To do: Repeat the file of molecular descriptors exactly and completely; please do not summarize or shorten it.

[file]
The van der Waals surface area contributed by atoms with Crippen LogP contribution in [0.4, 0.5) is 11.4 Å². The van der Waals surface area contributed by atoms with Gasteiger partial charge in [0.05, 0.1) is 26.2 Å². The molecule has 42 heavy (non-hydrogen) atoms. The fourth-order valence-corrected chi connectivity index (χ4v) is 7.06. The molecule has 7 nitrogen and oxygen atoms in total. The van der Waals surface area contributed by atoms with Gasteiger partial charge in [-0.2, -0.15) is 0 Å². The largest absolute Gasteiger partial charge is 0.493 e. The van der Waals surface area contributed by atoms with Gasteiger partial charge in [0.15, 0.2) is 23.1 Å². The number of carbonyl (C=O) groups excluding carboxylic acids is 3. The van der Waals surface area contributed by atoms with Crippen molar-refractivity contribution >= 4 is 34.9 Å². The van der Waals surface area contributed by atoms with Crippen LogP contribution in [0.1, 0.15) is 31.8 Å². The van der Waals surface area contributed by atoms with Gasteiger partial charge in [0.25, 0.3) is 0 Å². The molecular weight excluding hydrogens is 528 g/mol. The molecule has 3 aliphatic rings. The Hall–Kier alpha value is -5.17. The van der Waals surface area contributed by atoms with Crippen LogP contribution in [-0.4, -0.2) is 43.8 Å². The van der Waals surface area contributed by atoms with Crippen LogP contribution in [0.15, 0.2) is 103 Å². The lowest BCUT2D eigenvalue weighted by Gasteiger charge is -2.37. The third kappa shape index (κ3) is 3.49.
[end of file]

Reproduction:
The van der Waals surface area contributed by atoms with Crippen LogP contribution in [0.4, 0.5) is 11.4 Å². The van der Waals surface area contributed by atoms with Gasteiger partial charge in [0.05, 0.1) is 26.2 Å². The molecule has 42 heavy (non-hydrogen) atoms. The fourth-order valence-corrected chi connectivity index (χ4v) is 7.06. The molecule has 7 nitrogen and oxygen atoms in total. The van der Waals surface area contributed by atoms with Gasteiger partial charge in [-0.2, -0.15) is 0 Å². The largest absolute Gasteiger partial charge is 0.493 e. The van der Waals surface area contributed by atoms with Gasteiger partial charge in [0.15, 0.2) is 23.1 Å². The number of carbonyl (C=O) groups excluding carboxylic acids is 3. The van der Waals surface area contributed by atoms with Crippen molar-refractivity contribution >= 4 is 34.9 Å². The van der Waals surface area contributed by atoms with Crippen LogP contribution in [0.1, 0.15) is 31.8 Å². The van der Waals surface area contributed by atoms with Gasteiger partial charge in [0.25, 0.3) is 0 Å². The molecular weight excluding hydrogens is 528 g/mol. The molecule has 3 aliphatic rings. The Hall–Kier alpha value is -5.17. The van der Waals surface area contributed by atoms with Crippen LogP contribution in [-0.4, -0.2) is 43.8 Å². The van der Waals surface area contributed by atoms with Crippen LogP contribution in [0.15, 0.2) is 103 Å². The lowest BCUT2D eigenvalue weighted by Gasteiger charge is -2.37. The third kappa shape index (κ3) is 3.49.